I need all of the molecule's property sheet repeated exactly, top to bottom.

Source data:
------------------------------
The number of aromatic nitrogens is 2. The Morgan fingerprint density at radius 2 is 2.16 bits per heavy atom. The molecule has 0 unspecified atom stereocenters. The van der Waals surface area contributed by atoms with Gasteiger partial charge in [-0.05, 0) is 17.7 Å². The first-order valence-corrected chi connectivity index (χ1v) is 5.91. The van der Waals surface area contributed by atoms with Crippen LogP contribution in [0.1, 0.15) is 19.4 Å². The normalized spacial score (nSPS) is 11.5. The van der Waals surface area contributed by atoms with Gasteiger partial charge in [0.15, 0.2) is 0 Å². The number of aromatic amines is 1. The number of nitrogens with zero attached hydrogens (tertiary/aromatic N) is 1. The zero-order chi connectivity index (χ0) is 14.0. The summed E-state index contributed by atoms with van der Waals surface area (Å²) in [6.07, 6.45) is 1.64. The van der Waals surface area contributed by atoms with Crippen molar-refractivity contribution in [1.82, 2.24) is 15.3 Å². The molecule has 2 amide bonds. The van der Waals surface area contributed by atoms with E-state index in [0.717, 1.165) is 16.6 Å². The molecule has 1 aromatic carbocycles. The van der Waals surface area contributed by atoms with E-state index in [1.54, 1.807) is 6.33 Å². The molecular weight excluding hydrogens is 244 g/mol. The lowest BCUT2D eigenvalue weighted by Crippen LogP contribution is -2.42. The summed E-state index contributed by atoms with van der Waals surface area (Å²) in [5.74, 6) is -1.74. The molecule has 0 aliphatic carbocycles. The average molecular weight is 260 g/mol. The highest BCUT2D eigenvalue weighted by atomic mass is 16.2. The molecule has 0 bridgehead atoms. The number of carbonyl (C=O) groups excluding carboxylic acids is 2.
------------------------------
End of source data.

The number of aromatic nitrogens is 2. The Morgan fingerprint density at radius 2 is 2.16 bits per heavy atom. The molecule has 0 unspecified atom stereocenters. The van der Waals surface area contributed by atoms with Gasteiger partial charge in [-0.05, 0) is 17.7 Å². The first-order valence-corrected chi connectivity index (χ1v) is 5.91. The van der Waals surface area contributed by atoms with Crippen LogP contribution in [0.1, 0.15) is 19.4 Å². The normalized spacial score (nSPS) is 11.5. The van der Waals surface area contributed by atoms with Gasteiger partial charge in [0.15, 0.2) is 0 Å². The number of aromatic amines is 1. The number of nitrogens with zero attached hydrogens (tertiary/aromatic N) is 1. The zero-order chi connectivity index (χ0) is 14.0. The summed E-state index contributed by atoms with van der Waals surface area (Å²) in [6.07, 6.45) is 1.64. The van der Waals surface area contributed by atoms with Crippen molar-refractivity contribution in [1.82, 2.24) is 15.3 Å². The molecule has 2 amide bonds. The van der Waals surface area contributed by atoms with E-state index in [0.717, 1.165) is 16.6 Å². The molecule has 1 aromatic carbocycles. The van der Waals surface area contributed by atoms with E-state index in [1.54, 1.807) is 6.33 Å². The molecular weight excluding hydrogens is 244 g/mol. The lowest BCUT2D eigenvalue weighted by Crippen LogP contribution is -2.42. The summed E-state index contributed by atoms with van der Waals surface area (Å²) in [5.74, 6) is -1.74. The molecule has 0 aliphatic carbocycles. The average molecular weight is 260 g/mol. The highest BCUT2D eigenvalue weighted by atomic mass is 16.2. The molecule has 0 bridgehead atoms. The number of carbonyl (C=O) groups excluding carboxylic acids is 2.